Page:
Friday, July 14, 2006

Eli Lake-Akbar Ganji

ELI LAKE, comedian extraordinaire!

In his latest article in the
New York Sun he writes:

“Once a supporter of the 1979 Islamic revolution, Akbar Ganji, like Iran's most senior cleric, Ayatollah Montazeri, has come to the position that the current regime has violated the democratic promise of the revolution.”

Mr. Lake does not explain what “democratic promise” he is referring to, that the Shiite regime is supposed to have violated. Did Ayatollah Khomeini, the leader of the revolution, promise democracy? Did the Rajavis promise democracy? How about the Fadayeen Guerillas, self-styled “communists” who supposedly believed in the establishment of a “dictatorship of the proletariat”, did they promise democracy? Did the makeup of the various participants in the 1979 Reaction in general, their violent rejection of the government of Prime Minister Shapour Bakhtiar, or the very concept of a fundamentalist Islamist regime, which they, one and all, supported, suggest that the revolution was motivated by “democratic” ideals?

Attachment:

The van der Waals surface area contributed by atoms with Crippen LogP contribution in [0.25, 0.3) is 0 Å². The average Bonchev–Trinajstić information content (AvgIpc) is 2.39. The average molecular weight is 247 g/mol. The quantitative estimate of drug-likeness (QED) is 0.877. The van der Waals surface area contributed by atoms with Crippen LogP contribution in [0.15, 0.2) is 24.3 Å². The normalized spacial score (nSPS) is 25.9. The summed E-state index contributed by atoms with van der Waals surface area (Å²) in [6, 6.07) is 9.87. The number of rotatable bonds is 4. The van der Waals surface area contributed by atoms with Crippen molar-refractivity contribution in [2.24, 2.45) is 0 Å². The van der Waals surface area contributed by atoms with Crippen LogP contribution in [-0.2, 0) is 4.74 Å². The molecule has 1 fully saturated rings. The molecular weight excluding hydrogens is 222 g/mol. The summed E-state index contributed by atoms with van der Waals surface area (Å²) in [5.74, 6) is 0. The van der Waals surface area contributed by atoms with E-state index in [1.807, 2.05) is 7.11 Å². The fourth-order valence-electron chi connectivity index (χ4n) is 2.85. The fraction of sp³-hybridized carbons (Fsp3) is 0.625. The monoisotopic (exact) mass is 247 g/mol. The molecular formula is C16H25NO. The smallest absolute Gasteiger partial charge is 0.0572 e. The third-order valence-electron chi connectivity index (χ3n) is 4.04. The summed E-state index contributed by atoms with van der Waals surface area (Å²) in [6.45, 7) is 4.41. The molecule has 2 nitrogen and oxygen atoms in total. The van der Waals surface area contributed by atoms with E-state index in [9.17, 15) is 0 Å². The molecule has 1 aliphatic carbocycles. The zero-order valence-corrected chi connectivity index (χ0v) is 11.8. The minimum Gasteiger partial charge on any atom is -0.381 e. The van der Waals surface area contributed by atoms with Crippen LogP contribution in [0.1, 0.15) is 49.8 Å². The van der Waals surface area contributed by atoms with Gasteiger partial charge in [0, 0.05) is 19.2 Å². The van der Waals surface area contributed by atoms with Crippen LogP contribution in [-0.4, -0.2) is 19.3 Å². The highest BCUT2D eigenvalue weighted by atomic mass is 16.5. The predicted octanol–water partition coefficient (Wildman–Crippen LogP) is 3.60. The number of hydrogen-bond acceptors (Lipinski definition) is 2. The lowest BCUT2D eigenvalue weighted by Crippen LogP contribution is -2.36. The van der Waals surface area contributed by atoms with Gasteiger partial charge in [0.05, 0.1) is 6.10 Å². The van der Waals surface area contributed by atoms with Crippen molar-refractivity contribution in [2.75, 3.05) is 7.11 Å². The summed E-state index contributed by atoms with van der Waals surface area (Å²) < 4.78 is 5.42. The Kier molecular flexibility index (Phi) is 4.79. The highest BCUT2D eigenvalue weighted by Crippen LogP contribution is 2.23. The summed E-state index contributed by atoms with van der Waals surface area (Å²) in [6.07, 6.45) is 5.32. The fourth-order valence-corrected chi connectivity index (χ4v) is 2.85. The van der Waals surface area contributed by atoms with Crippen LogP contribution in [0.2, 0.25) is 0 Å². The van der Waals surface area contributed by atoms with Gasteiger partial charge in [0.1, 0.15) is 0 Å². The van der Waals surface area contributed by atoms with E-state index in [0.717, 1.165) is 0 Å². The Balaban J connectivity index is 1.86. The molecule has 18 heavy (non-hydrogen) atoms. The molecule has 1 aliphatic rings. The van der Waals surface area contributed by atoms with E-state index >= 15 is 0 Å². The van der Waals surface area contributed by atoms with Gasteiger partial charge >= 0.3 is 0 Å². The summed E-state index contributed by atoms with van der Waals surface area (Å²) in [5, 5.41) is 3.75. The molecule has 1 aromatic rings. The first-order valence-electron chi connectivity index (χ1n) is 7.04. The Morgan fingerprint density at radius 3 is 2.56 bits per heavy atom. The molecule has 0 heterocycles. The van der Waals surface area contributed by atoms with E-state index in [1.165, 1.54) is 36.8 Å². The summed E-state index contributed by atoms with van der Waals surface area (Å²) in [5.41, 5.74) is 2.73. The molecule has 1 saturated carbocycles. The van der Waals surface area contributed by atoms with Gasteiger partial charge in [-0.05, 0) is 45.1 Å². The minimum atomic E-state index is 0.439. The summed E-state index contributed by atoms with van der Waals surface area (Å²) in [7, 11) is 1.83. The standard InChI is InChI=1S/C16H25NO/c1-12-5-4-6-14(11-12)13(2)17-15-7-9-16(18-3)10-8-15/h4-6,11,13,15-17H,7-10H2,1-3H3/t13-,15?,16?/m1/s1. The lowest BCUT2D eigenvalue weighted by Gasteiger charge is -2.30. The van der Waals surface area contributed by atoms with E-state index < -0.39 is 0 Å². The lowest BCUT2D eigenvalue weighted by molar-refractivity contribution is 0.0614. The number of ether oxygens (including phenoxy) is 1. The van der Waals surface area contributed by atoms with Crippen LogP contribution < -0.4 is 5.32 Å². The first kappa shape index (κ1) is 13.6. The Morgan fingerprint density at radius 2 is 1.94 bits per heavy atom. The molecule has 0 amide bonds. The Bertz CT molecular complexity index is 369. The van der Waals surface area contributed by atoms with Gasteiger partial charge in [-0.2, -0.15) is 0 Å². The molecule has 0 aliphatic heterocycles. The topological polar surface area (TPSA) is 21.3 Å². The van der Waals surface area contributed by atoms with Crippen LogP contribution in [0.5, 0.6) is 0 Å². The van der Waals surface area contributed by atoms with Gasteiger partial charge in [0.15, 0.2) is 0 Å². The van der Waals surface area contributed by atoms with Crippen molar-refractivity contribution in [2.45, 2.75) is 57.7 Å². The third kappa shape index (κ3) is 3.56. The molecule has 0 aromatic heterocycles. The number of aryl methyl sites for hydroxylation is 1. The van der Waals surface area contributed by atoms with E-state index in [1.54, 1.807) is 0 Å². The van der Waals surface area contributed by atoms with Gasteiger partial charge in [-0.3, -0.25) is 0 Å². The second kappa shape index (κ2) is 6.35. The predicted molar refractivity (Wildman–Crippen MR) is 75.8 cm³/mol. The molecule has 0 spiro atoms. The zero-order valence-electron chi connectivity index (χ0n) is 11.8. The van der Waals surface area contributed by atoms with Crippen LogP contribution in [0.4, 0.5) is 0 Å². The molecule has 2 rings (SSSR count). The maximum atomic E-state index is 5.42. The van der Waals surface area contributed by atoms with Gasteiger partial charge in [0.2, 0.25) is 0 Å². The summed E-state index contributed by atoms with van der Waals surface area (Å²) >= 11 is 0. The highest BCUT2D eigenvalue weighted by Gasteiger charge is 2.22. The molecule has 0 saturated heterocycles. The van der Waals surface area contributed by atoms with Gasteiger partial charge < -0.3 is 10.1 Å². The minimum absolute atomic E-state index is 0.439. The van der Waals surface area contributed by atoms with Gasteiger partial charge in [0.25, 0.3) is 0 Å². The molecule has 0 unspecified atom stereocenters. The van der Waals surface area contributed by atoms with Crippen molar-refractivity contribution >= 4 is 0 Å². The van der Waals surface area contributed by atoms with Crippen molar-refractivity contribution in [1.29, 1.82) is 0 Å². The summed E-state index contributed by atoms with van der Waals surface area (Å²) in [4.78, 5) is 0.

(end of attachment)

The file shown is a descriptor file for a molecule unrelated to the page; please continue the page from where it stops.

Let us suspend reason and assume, for the sake of argument, that the “revolution” did make that promise, that the revolutionaries were not only democratic, but that, additionally, they voted for an Islamic Republic in the belief that it would be democratic!

Would a democratic person, with a sense of what is and what is not “democratic”, have worked for the Islamist regime, even for a second, let alone for two decades, to begin with? Why did it take Mr. Ganji (or Mr. Sazegara, etc.) more than two decades to realize that the regime had violated that “democratic” promise when the anti-democratic, and more importantly, the anti-Iranian nature of the regime was clear
from the beginning?


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